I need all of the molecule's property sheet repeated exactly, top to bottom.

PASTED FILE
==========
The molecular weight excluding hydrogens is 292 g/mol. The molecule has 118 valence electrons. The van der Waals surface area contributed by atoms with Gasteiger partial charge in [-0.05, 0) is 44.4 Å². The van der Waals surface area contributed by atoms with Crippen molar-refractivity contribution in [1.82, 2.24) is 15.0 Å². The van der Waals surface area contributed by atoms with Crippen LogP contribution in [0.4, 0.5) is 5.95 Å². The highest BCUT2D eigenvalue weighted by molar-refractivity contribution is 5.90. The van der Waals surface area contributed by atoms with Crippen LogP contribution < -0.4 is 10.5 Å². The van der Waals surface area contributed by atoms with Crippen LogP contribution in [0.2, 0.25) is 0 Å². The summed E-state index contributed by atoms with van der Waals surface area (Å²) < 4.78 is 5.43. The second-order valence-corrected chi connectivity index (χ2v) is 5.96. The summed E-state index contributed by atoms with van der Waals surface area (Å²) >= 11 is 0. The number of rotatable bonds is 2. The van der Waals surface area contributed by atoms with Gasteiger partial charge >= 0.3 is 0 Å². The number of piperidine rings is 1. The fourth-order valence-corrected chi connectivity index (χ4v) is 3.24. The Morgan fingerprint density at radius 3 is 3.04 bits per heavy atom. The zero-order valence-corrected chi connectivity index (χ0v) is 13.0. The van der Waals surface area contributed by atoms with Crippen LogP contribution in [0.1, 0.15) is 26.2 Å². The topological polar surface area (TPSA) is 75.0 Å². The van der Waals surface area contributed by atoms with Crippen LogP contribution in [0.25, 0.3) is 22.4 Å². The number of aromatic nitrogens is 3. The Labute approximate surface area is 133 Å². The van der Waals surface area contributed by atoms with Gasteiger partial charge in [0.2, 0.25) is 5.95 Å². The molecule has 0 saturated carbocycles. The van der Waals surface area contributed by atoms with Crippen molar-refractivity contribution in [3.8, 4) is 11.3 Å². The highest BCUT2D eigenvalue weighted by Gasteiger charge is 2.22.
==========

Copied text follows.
The molecular weight excluding hydrogens is 292 g/mol. The molecule has 118 valence electrons. The van der Waals surface area contributed by atoms with Gasteiger partial charge in [-0.05, 0) is 44.4 Å². The van der Waals surface area contributed by atoms with Crippen molar-refractivity contribution in [1.82, 2.24) is 15.0 Å². The van der Waals surface area contributed by atoms with Crippen LogP contribution in [0.4, 0.5) is 5.95 Å². The highest BCUT2D eigenvalue weighted by molar-refractivity contribution is 5.90. The van der Waals surface area contributed by atoms with Crippen LogP contribution < -0.4 is 10.5 Å². The van der Waals surface area contributed by atoms with Crippen LogP contribution in [0.2, 0.25) is 0 Å². The summed E-state index contributed by atoms with van der Waals surface area (Å²) < 4.78 is 5.43. The second-order valence-corrected chi connectivity index (χ2v) is 5.96. The summed E-state index contributed by atoms with van der Waals surface area (Å²) >= 11 is 0. The number of rotatable bonds is 2. The van der Waals surface area contributed by atoms with Gasteiger partial charge >= 0.3 is 0 Å². The number of piperidine rings is 1. The fourth-order valence-corrected chi connectivity index (χ4v) is 3.24. The Morgan fingerprint density at radius 3 is 3.04 bits per heavy atom. The zero-order valence-corrected chi connectivity index (χ0v) is 13.0. The van der Waals surface area contributed by atoms with Crippen LogP contribution in [0.1, 0.15) is 26.2 Å². The topological polar surface area (TPSA) is 75.0 Å². The van der Waals surface area contributed by atoms with Crippen LogP contribution in [0.25, 0.3) is 22.4 Å². The number of aromatic nitrogens is 3. The Labute approximate surface area is 133 Å². The van der Waals surface area contributed by atoms with Gasteiger partial charge in [0.2, 0.25) is 5.95 Å². The molecule has 0 saturated carbocycles. The van der Waals surface area contributed by atoms with Crippen molar-refractivity contribution in [3.8, 4) is 11.3 Å². The highest BCUT2D eigenvalue weighted by Gasteiger charge is 2.22.